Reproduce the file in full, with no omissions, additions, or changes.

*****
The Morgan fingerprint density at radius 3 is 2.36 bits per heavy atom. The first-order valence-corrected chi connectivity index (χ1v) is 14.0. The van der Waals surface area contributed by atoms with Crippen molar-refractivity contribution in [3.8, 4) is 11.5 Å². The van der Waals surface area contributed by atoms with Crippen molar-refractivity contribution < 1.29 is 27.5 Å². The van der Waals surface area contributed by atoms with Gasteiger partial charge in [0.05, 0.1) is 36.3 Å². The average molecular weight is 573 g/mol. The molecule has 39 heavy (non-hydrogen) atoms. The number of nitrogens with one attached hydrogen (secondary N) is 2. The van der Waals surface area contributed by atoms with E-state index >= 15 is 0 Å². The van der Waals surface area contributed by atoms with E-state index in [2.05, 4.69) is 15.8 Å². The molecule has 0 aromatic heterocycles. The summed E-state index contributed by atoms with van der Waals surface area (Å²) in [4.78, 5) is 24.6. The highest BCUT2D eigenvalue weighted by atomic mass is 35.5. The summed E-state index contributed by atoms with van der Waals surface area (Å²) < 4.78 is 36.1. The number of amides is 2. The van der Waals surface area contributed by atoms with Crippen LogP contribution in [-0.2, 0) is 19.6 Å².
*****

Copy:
The Morgan fingerprint density at radius 3 is 2.36 bits per heavy atom. The first-order valence-corrected chi connectivity index (χ1v) is 14.0. The van der Waals surface area contributed by atoms with Crippen molar-refractivity contribution in [3.8, 4) is 11.5 Å². The van der Waals surface area contributed by atoms with Crippen molar-refractivity contribution < 1.29 is 27.5 Å². The van der Waals surface area contributed by atoms with Gasteiger partial charge in [0.05, 0.1) is 36.3 Å². The average molecular weight is 573 g/mol. The molecule has 39 heavy (non-hydrogen) atoms. The number of nitrogens with one attached hydrogen (secondary N) is 2. The van der Waals surface area contributed by atoms with E-state index >= 15 is 0 Å². The van der Waals surface area contributed by atoms with E-state index in [2.05, 4.69) is 15.8 Å². The molecule has 0 aromatic heterocycles. The summed E-state index contributed by atoms with van der Waals surface area (Å²) in [4.78, 5) is 24.6. The highest BCUT2D eigenvalue weighted by atomic mass is 35.5. The summed E-state index contributed by atoms with van der Waals surface area (Å²) < 4.78 is 36.1. The number of amides is 2. The van der Waals surface area contributed by atoms with Crippen LogP contribution in [-0.2, 0) is 19.6 Å².